Overspending on Expedited Shipments
The cost for expedited deliveries can add up quickly, cutting into margins for service contracts. Move same-day or next-day delivery parts in FLS that can serve multiple field techs or customer sites. Your organization can significantly lower the investment in spare parts, with fewer parts in the right location. You can reduce the need for costly critical shipment service by using more cost-effective delivery options.
Paying for Excess Space
Use existing multi-client warehouses rather than create your own logistics network. You can pay for only the space you need with a third-party provider, compared to leasing space directly. Your FSL can flex in size depending on seasonal or business needs.
Lack of Reverse Logistics
Reverse logistics can recover value otherwise lost in inventory that's been replaced or returned for some reason. Some parts can be repaired, refurbished or sold for scrap. Many parts that have been returned are actually still good. The technician may have misdiagnosed the problem and ended up with another solution. Technicians may use known good parts to diagnose a problem by replacing components they suspect are faulty. Work out reverse logistics to capture value in inventory and avoid the buildup of non-usable parts.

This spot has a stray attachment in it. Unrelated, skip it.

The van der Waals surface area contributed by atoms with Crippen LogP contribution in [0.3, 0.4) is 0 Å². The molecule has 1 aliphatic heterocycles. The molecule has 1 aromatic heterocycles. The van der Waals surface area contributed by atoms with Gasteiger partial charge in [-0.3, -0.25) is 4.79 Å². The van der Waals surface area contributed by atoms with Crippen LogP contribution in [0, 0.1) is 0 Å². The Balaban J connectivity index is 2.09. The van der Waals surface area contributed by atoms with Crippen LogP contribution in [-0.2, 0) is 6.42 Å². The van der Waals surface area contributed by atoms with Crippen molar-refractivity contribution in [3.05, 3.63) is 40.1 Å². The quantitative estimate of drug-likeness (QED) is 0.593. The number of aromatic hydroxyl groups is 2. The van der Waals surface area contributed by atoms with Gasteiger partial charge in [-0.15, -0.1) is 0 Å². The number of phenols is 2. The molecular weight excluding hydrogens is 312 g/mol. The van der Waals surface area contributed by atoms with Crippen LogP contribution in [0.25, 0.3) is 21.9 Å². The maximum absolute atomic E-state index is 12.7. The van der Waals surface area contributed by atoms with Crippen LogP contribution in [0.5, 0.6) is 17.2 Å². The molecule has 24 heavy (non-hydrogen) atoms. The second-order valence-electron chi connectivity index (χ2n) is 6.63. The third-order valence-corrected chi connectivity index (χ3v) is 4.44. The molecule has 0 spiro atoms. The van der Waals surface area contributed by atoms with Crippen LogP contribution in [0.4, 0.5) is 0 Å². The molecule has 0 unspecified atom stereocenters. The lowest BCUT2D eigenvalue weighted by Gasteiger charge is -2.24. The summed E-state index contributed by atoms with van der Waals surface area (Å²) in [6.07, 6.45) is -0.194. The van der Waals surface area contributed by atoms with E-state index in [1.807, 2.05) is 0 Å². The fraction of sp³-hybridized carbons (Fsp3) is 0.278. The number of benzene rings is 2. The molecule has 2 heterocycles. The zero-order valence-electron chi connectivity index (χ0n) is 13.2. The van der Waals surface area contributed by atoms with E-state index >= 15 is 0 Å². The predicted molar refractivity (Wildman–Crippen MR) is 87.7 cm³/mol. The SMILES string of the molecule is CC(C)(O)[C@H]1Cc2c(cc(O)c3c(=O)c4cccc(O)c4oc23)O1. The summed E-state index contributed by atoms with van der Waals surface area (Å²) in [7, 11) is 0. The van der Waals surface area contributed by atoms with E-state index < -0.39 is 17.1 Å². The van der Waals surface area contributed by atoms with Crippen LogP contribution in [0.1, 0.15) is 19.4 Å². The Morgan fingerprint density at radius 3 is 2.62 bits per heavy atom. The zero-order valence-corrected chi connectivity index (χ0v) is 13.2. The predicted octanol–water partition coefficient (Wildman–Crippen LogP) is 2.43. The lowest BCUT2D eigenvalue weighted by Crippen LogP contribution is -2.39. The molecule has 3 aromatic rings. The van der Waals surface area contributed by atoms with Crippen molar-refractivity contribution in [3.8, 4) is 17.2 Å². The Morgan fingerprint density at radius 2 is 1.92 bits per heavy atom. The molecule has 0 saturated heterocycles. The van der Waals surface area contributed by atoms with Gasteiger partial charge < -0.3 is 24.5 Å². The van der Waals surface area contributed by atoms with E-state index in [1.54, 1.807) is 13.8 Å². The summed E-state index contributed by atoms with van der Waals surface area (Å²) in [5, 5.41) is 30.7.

Monitor SLA compliance levels such as work order duration, first-time fix rate and wait time to optimize inventory. With some insights, you can ensure stock levels will meet the SLAs without excess inventory expenses. Cost-effective management will improve cash flow by shortening the inventory-to-billing cycle.
Transforming Business Models
More companies are transitioning to providing a service rather than selling hardware and equipment with service contracts. Adopting an outcomes-based business model requires moving beyond break-fix orientation. Instead, service becomes part of or even the primary value proposition. Inventory management moves from a cost center to a profit center, requiring a higher level of investment and management attention.
Partner with an experienced service parts logistics provider committed to your success to avoid costly critical inventory mistakes.
For strategic insights into your spare parts supply chain, contact Warehouse Anywhere today.